In recent and coming columns, Luke has and will continue to go into great detail about the need to become proficient in using various race strategies and the importance of being able to adapt to certain situations and capitalize on the tendencies and/or weaknesses of certain opponents. But even once you’re comfortable executing various different strategies, how can you know the right club to pull out of the bag at the right time? One thing that is helpful in choosing a strategy to use against a given opponent is to know what they have been running and what lane they prefer. Obviously, you can’t watch everyone so what I do is chose 6 or 7 people that you have a good chance of running in the later rounds; competitor’s that win maybe a little more than others and watch their dial, tendencies, and lane preference, if any. If knowledge is power, then I suggest you pay attention all the time. So much can be gained from watching a race, even after you’re eliminated, to get an idea of how individual racers approach certain rounds. Everyone has tendencies, and once you can get a feel for your opponents tendencies, you can use that information to your advantage.

Any form of sport requires concentration to be successful. It could be argued focus and concentration are even more relevant in bracket racing. Concentration on the starting line is key, but in my opinion it takes a stronger commitment of focus and concentration to successfully drive the finish line. I have never felt a driver could wait to look over and find his opponent until 100 feet before the finish line and be able to judge his/her closure rate . You need to find your opponent as soon as possible in the run. This is more important if your are being chased than chasing. I for one am not very good at looking 90 degrees and judging. I try to gauge momentum to drive the finish line and then apply what we call wheel racing. As soon as you feel you can safely look back, you must do so! The sooner you can determine the rate of closure, the earlier you can determine who’s going to cross first (if both hold it wide open). This also allows you more time to execute the proper decision.

Another topic I would like to talk a little about is holding numbers. Some call it "sandbagging" and although that term comes off a bit negative, it is a vital strategy. Why? I try to emphasize that the “reason” to hold isn’t to make the race easier for you (it‘d be “easier“ to dial hard and hold it on the rug), it’s to make it harder for your opponent. Holding gives you a chance at winning when you miss the tree. It allows you to "show up" in the race so that while I may be behind on the tree, I can hopefully "appear" involved in the race and maybe force my opponent into making a mistake while I can drop what I am holding and opponent sails under (hopefully!). Had I been dialed honest, the picture looks different and my opponent sees he is getting there by a wide margin and can lift to cover the dial. Having the discipline to kill l what you’re holding, even if it means not taking the stripe is something many racers struggle with. This is a numbers game and it doesn't increase your odds of winning any more or less because you cross a line on the track ahead of the person you’re running . It is a very advanced strategy to hold numbers, but it is not going to help if you do not kill what you are holding. Ultimately, seat time and practice will allow this strategy to become a very important weapon in your arsenal.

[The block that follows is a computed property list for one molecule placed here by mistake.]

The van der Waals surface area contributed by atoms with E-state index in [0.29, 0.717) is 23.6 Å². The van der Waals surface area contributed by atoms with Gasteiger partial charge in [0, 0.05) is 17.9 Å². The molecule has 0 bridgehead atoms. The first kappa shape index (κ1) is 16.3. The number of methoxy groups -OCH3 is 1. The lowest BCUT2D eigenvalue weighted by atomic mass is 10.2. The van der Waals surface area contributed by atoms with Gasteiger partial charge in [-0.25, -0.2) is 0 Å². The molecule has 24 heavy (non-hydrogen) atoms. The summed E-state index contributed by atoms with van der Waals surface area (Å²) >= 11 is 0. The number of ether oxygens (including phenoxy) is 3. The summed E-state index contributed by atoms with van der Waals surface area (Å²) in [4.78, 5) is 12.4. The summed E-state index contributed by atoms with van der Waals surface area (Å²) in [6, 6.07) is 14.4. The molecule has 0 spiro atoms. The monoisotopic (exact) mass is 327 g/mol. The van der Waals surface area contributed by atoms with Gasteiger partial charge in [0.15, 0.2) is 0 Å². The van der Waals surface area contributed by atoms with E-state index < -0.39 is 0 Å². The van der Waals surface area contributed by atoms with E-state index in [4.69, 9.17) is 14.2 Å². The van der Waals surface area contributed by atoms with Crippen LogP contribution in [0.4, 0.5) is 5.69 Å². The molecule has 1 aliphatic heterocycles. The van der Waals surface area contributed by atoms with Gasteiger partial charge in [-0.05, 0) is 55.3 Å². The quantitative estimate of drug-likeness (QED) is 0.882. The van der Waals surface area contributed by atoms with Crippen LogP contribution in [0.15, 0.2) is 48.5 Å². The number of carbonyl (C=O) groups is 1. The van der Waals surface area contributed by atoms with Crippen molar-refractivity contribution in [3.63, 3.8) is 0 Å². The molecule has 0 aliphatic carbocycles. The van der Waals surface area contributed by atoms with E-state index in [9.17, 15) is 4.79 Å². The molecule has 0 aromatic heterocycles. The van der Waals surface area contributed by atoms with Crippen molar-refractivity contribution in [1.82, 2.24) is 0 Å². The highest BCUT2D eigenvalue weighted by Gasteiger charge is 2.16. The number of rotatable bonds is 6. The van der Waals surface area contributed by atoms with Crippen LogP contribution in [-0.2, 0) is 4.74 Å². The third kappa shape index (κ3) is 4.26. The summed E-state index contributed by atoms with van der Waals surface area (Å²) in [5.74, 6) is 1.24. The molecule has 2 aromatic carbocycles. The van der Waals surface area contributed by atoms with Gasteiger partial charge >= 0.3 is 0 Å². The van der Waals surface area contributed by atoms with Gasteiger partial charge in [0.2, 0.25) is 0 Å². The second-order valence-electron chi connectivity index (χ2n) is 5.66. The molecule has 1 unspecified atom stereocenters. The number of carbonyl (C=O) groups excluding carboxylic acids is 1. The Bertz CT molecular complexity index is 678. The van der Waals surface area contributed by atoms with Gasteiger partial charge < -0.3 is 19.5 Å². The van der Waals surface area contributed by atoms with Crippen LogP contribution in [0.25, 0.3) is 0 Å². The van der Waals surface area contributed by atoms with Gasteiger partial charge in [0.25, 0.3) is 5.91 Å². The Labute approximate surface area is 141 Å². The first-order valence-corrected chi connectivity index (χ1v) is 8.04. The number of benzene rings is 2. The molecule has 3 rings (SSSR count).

Now that we have established that holding can be a very beneficial strategy, what factors can we assume dictate what we are holding and what we are going to do to apply the strategy effectively? One major factor is physical ability to drive the car. On a time run, one can assume these are going to be the easiest runs to maintain a perfect, in the groove pass. With all focus being inherently on the run itself, it is easy to see why these runs are perhaps the perfect base to dial off of. As an example, let’s say you had two run’s that resulted in a 4.894 and followed up with a 4.902. Here we have two runs separated by .008. Dialing a 4.92 first round does not automatically result in holding .018. Let’s assume you are being chased by a 4.65 dialed opponent. Now you are in a position to look back at your opponent. Are you going to be sure you are going to make the perfect, straight as an arrow pass down the track? Are you the type of racer who likes to move toward the centerline to “get a better gander”? Maybe you are the type of racer who likes to move away from the centerline to create a slight difficulty in your opponent’s judging ability. What if you just happen to slide out of the groove as you are trying to gauge your opponent? Now it’s possible that instead of actually holding .018, you are now, in reality, going high dead on or .010 over. In your head, you assume you have to kill .018 and do so and now your ET becomes a high .010 over run or .020 over and opening a window you surely cannot give up in this day and age of bracket racing.

My point is simple. It is easy to suggest that driving in a straight line is simple yet in reality any slight adjustment to track position affects your ET. The general “feel” for driving the car is as important as any factor associated with a successful racer. When you can detect slight variables in how the car is being driven down the track, and better yet you at the races!!! Any habits that you have, good or bad, can help you better control the race when holding.

I cannot stress enough that seat time is essential to these strategies. For them to be successful, they must be practiced. The sacrifice may be some frustrating losses along the way, but in the long run can pay huge dividends. I hope this column was helpful. I wish all the TIBR subscriber's lots of luck and I’ll see you at the races.